Online / 5 & 6 February 2022


Porting mainline Linux to mobile phones

A general overview of porting Linux to mobile phones, with a focus on Qualcomm. From the device tree to how you get started and why you should do it.

Android phones have long been plagued by being based on old versions of the Linux kernel which are seldom patched against vulnerabilities and other security flaws. Additionally being based on old versions which are most of the time not being maintained by anyone anymore a vendor has to evaluate if a given patch applies to the old kernel version they are using or not and modify the patch if necessary. This problem has been somewhat mitigated by closer collaboration between SoC vendors and the Linux kernel community (LTS kernels) but this only applies to drivers and components that are actually present in the main branch of the Linux kernel. Drivers only present in vendor-maintained branches often get left out of security and general bug fixes.

Unfortunately for many companies there isn't a clear financial reason to clean up device drivers and submit them upstream, so in this talk I will give an introduction into how you can get started in making your device run a kernel that's based on mainline Linux.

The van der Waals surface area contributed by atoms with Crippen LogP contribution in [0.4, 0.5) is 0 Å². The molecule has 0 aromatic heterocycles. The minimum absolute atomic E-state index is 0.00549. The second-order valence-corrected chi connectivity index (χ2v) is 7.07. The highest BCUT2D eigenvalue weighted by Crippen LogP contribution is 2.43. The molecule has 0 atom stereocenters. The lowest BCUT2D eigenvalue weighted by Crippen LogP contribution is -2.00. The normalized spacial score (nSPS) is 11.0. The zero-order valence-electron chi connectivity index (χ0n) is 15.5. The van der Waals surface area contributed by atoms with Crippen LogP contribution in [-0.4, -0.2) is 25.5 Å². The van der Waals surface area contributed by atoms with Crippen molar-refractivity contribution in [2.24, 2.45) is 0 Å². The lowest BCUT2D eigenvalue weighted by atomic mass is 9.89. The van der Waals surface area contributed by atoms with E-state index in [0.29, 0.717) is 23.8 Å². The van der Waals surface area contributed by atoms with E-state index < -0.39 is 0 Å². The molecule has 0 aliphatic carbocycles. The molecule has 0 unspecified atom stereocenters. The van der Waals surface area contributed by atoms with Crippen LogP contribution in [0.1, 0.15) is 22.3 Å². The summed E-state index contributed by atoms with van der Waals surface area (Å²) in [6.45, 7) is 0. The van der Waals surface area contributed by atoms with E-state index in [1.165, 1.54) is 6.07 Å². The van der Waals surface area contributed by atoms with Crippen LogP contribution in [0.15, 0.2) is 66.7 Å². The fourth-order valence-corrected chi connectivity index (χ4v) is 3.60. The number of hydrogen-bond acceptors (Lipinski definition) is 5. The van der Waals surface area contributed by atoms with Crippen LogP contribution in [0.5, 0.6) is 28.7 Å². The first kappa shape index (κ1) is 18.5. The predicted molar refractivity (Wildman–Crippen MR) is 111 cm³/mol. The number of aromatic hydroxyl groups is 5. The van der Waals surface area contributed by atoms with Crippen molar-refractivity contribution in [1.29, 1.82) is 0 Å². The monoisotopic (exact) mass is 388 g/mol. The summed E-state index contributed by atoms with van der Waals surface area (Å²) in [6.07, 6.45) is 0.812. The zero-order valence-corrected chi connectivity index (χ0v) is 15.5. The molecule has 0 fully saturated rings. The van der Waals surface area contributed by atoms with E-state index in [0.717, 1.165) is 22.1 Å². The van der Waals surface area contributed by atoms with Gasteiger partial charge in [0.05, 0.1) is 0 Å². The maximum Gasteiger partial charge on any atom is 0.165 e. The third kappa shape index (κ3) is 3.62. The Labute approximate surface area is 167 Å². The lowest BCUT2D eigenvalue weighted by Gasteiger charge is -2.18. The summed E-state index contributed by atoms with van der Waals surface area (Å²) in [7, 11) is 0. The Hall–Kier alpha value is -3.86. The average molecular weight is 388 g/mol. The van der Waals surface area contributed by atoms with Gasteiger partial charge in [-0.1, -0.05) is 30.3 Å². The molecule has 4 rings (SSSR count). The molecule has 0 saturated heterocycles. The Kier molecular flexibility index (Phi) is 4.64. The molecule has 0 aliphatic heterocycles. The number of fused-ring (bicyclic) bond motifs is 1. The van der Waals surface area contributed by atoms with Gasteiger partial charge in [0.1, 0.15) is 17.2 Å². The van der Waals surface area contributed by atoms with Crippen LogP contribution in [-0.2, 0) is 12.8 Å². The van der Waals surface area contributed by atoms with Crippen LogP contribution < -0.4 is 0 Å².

Running alternative operating systems (other than Android) on your phone is in some cases possible with the kernel provided by the vendor but in these cases you need to rely on solutions like libhybris to work with proprietary user space binaries and libraries to make hardware work. Running 100% open source software while using a vendor-provided kernel ("downstream kernel") is not feasible due to the sheer number of proprietary user space components that would need to be replaced. But with a mainline kernel you can get to a fully free and open source operating system for your phone. And this talk will give you can introduction to some of the basics in getting started with running mainline Linux kernel on your phone and some of the tips and tricks that I have learned over the years.


Luca Weiss